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A panicky police force arrived and set off a stun grenade

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There were three arrests.

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Saleh, a Palestinian activist, promised to tell me about Sheik Jarrah over coffee after the rally but he was arrested. Although no charges were filed, no one was released until after midnight. I did not manage to return for three weeks, but finally I am back and Saleh still remembers. Now it is Ramadan, so we have our discussion without coffee – but with, and about, photographs. He flips through a bundle of well thumbed pictures at a breakneck speed that makes them as hard to focus on as the confused action they depict. They are faded and crinkled, but with them Saleh relives moments in the story and he pulls each one out like a trump card. They show evictions. 20150626-IMG_6882crvOr they show settlers on the same sidewalks where we are now, with police or soldiers or Palestinians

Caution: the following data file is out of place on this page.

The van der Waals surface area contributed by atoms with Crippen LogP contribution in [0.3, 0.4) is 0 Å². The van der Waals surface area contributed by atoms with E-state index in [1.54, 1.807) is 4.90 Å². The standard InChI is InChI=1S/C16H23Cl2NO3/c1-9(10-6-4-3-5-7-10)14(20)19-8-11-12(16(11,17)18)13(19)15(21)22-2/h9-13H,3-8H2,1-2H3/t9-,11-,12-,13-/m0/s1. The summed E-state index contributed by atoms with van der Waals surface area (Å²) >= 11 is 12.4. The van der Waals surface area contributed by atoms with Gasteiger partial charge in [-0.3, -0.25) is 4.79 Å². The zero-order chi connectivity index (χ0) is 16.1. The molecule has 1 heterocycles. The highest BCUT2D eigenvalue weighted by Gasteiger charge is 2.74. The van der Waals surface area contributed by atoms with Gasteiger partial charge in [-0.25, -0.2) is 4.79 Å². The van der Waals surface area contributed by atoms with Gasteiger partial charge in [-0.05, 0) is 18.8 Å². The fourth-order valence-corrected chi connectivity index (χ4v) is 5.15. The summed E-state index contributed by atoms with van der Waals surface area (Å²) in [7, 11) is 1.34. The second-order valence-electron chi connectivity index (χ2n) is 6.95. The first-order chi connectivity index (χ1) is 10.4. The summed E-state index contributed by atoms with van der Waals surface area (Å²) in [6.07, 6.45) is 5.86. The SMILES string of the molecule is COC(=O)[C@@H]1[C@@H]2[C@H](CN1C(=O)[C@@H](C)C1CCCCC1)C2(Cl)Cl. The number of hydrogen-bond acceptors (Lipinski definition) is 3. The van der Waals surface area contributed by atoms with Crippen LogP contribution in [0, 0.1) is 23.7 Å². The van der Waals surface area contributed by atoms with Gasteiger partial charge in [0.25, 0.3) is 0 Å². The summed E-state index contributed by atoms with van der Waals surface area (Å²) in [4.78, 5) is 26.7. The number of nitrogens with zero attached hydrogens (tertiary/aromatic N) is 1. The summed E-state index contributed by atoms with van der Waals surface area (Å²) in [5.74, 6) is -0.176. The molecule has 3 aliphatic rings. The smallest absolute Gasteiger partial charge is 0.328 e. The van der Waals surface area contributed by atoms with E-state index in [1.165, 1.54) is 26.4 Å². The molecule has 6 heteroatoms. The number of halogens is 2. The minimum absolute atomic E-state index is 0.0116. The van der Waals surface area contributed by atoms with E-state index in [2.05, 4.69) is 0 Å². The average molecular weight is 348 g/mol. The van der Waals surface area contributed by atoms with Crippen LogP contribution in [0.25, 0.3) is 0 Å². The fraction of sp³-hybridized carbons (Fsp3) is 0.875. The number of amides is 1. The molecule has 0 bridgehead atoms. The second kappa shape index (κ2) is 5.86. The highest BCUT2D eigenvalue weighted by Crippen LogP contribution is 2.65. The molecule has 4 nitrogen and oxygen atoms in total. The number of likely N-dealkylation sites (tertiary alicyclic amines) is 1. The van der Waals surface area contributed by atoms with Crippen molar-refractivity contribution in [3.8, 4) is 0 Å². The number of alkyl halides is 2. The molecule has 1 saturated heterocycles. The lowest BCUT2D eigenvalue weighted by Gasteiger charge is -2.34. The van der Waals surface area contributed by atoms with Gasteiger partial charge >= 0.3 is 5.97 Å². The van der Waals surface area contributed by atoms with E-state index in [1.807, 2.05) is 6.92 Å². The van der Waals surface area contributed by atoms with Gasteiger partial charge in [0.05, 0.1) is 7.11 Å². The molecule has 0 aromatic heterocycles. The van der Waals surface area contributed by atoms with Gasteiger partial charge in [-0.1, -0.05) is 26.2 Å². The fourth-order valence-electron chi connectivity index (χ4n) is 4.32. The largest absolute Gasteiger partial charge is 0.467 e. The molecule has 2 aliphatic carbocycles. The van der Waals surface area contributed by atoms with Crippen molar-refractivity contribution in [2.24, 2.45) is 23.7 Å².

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“The photographs are proof.”

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“That’s this yard right here. Can you believe what he’s doing?”

I would photograph the settlers now living in Palestinian homes across the street,

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but they are leaving for Shabbos.

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“These people have other places to go. They don’t even live here on the weekend.”

Eventually a settler parks a motorcycle on our side of the street.

“Please photograph him,” requests Nabeel al-Kurd. “He lives in my house.” The settler turns around as I raise my camera. The other settlers are Americans, but apparently not this one. In labored English, asks me not to take pictures: